The cool thing about volunteering to do a company’s social media pages is that you get to find a bunch of cool stuff; the bad news is that sometimes you inevitably read stuff you don’t want to (cough, the trending topics bar on Twitter, cough) So this week, as I was scrolling through my personal feed for cool things to post like this infographic that listed 11 untranslatable words from other cultures, I also saw things that I didn’t want to see, like the whole debate about Renee Zellewegger’s face. Honestly? My emotions on this subject are below (incidentally, another lovely find):

 

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There. Now that I’ve gotten that off my chest, we can get on to the fun stuff.

 

I love, love, love, LOVE the point that Kiersten made in her recent post on beauty. One of the frustrating things about blogging is that there are times when other bloggers take the words right out of your mouth, and you think, “There goes another post idea” First her post on why she doesn’t want to have kids, and now this? The girl is after my heart. Because she’s right. Beauty is subjective. Just because people have complimented my Pocohontas-like hair all my life doesn’t mean that everyone will dig it. Some people might prefer blondes. Or redheads. You never know.

 

Liv Light has struck again. This girl ALWAYS delivers posts that are on-point. I am in awe. In times of pain, we can find it hard to be grateful for the experience. Alivia lists 5 revelations that have helped her appreciate the pain she went through. Talk about courage and vulnerability, right?

 

It’s always nice when people acknowledge you for your support, and last night I got a tweet that did just that. Remember how I mentioned that I loved Amy Clover from Strong Inside Out way back when? Well…drumroll please…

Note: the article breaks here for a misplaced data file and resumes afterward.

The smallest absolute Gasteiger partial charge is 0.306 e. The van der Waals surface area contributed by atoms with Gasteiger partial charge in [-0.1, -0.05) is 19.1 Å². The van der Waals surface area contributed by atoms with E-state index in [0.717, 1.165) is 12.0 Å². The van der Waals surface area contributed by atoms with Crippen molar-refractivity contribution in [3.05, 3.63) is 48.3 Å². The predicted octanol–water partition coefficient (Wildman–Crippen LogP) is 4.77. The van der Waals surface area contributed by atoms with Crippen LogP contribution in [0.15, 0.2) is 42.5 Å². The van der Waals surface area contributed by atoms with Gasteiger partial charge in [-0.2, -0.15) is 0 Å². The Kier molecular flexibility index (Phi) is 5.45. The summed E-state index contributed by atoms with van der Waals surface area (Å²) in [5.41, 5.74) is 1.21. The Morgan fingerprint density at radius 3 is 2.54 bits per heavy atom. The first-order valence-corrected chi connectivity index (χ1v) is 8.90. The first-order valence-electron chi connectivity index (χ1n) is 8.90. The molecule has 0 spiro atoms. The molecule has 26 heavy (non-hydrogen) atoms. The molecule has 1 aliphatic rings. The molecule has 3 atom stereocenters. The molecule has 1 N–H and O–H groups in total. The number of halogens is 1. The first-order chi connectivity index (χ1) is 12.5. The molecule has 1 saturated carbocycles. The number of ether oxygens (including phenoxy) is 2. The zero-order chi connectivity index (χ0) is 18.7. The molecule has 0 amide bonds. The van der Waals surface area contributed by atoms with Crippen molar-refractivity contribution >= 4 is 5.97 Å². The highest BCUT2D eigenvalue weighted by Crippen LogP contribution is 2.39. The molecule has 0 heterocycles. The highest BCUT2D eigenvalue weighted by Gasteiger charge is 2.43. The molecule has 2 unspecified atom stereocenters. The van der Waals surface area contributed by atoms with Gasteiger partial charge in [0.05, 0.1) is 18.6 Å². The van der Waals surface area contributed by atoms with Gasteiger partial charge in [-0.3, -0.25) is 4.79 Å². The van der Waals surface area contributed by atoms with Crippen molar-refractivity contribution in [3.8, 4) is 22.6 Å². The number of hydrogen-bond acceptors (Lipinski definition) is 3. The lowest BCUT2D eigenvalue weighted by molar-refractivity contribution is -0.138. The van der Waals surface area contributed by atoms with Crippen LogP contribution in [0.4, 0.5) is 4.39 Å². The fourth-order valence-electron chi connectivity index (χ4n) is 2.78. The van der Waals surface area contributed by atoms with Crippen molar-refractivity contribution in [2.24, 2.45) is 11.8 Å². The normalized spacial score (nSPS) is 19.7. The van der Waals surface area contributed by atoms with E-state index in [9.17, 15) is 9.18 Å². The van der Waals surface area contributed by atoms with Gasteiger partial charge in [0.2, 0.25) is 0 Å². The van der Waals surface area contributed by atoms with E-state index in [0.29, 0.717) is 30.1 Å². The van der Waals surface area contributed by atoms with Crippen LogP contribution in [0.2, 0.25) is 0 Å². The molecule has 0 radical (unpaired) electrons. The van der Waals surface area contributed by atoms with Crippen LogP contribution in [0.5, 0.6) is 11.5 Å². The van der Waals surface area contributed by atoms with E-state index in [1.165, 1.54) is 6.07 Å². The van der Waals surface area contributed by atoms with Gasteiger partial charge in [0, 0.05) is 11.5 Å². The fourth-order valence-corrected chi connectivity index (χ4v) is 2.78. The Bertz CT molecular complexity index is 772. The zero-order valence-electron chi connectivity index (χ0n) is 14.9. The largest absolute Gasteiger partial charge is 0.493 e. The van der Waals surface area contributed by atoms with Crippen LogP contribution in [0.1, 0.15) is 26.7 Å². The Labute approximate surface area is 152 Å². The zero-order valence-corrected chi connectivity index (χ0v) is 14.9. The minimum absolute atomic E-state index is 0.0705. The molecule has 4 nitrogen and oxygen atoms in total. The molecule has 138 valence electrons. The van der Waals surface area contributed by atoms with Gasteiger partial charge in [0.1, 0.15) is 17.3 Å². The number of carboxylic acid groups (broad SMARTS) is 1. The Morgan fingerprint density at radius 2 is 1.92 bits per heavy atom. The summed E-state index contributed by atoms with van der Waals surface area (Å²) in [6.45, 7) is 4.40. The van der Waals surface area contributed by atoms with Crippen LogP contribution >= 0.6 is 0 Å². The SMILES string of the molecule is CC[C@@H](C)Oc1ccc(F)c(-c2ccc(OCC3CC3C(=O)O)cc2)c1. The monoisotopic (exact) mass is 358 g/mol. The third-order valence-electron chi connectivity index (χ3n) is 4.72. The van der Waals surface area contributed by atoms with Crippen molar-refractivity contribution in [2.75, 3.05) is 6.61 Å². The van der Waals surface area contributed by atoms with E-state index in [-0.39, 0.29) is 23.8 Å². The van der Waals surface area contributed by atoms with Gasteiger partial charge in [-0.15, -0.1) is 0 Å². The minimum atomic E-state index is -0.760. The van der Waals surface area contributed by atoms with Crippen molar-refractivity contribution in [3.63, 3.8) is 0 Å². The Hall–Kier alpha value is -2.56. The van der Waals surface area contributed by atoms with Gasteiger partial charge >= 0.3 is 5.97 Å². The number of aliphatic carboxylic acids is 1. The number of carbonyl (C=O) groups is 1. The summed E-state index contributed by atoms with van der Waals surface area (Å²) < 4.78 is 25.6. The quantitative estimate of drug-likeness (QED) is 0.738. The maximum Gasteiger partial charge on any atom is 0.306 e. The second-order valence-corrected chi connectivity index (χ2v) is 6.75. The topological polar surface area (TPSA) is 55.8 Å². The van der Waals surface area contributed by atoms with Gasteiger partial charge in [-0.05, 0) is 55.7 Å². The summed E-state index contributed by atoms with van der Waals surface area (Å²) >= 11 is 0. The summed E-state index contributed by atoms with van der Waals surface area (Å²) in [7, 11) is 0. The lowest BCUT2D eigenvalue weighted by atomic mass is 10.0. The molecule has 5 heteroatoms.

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And before you ask if I was just sharing her content to get this tweet, the answer is a resounding NO. I share her content because I genuinely support what she’s doing.

 

And need I say more about why this video has been making waves?

 

Lastly, guess what WordPress sent me on Thursday?

 

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I can’t believe it’s been a YEAR! Thank you so much to all of YOU amazing followers who have kept up with my blog! YOU are why I do what I do. So thank you!

You Are Going To Be A Bundle of Contradictions, And That’s Okay

Culture & Society, Learning To Love Yourself, Miscellaneous Musings, Re-framing Your Thinking

You'llBeABundleOfContradictions

“You’re too sensitive.”

“Don’t be so dramatic.”

“Just get over it.”

 

Sound familiar?

 

I think if we all were paid a dollar when someone said those things to us, we’d be filthy rich by now. Kids and adults can be cruel.

Okay. You might not think that those things are cruel, but even the smallest things can destroy your confidence, especially if you’re a hypersensitive person like me. I don’t care if you’re Jennifer Lawrence or your neighbor down the street. Everyone goes through those moments when their confidence is ground in the dirt.

And in those moments, it’s easy to look to the person you idolize. Yes, you know who I’m talking about. Those people whose Twitter accounts you stalk, whose magazine covers you buy the second they hit the newsstands. The ones you want to be.

Sure, they may look like they have everything, but that doesn’t make them immune to pain. Despite their “perfect” image (thank you very much every news outlet ever), the truth is that they’re far from perfect.

 

 

 

See? Case in point.

 

Social media has allowed us to filter our lives so much that it’s very easy to think that we are the only ones in the world who suck at life. We have become so gosh darn obsessed with the number of likes, tweets, and followers that we judge our value based on those superficial numbers.